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 Myra Cunningham Born: 1929 Prestonpans

Story by Jean Burns, Myra’s best friend

Myra with the wind in her hairMyra and I went to Prestonpans Public school. The school opened in 1935 and we started at the end of that year. We lived in West Loan in Prestonpans. Myra lived in a one bedroomed house up until she was 5 years old. Then they built new houses in West Loan to accommodate the large families that were in these small houses. There were five children in Myra's family; George, John, Myra, Jeanette and Margaret. Mrs Cunningham had a late baby. Myra was sixteen at the time Freddie was born. The new house had two bedrooms a living room and a proper kitchenette.

Sitting out in the sun busy doing nothingMyra was very slim when she was small, but that didn't mean she was weeklynot strong. She was very active. She always used to say "but my shoulders are broader than yours”. Myra had a nice carriage and always carried herself very well. In these days you were always quite well behaved and you would never speak back to your elders. If you got told off at school your mother would say you deserved it. Myra and I were reasonably quiet. Our fathers were quite strict, most of them were I think. He was the head of the house and what he said went. The mums were both awful nice people.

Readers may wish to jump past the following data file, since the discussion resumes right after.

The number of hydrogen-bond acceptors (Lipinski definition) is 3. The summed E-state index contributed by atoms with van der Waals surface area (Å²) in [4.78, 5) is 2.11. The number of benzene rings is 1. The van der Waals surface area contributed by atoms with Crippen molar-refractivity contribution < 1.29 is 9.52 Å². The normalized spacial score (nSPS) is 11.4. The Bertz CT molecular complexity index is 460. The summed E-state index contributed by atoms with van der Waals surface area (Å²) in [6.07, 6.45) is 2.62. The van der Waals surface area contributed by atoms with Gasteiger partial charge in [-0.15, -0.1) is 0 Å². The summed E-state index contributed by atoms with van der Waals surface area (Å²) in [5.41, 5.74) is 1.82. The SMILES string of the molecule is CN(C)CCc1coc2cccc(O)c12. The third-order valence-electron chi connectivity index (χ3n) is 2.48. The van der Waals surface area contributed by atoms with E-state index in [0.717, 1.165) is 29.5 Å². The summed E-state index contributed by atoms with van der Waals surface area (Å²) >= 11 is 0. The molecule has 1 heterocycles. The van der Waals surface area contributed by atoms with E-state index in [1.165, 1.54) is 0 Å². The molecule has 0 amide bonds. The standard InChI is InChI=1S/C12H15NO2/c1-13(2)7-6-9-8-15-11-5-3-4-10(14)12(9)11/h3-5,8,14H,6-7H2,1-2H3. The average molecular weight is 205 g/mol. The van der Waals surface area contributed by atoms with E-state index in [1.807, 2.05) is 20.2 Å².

When we were in the primary school, the head teacher, Miss Hoggan, wore her eye glasses on a chain. We were fascinated by this. Every year there was a music festival in George Street and it was our class’s turn to enter the music competition. We had to practice singing and skipping round in a circle at the same time. Myra had a lovely singing voice but timing was not one of Myra’s strong points. She was always out of step during the skipping. Miss Hoggan liked Myra and she tried and tried with her to get her timing right. She gave up in the end and Myra couldn't go to the competition. We won that year. The musical festival was in George Street was quite a thing in those days.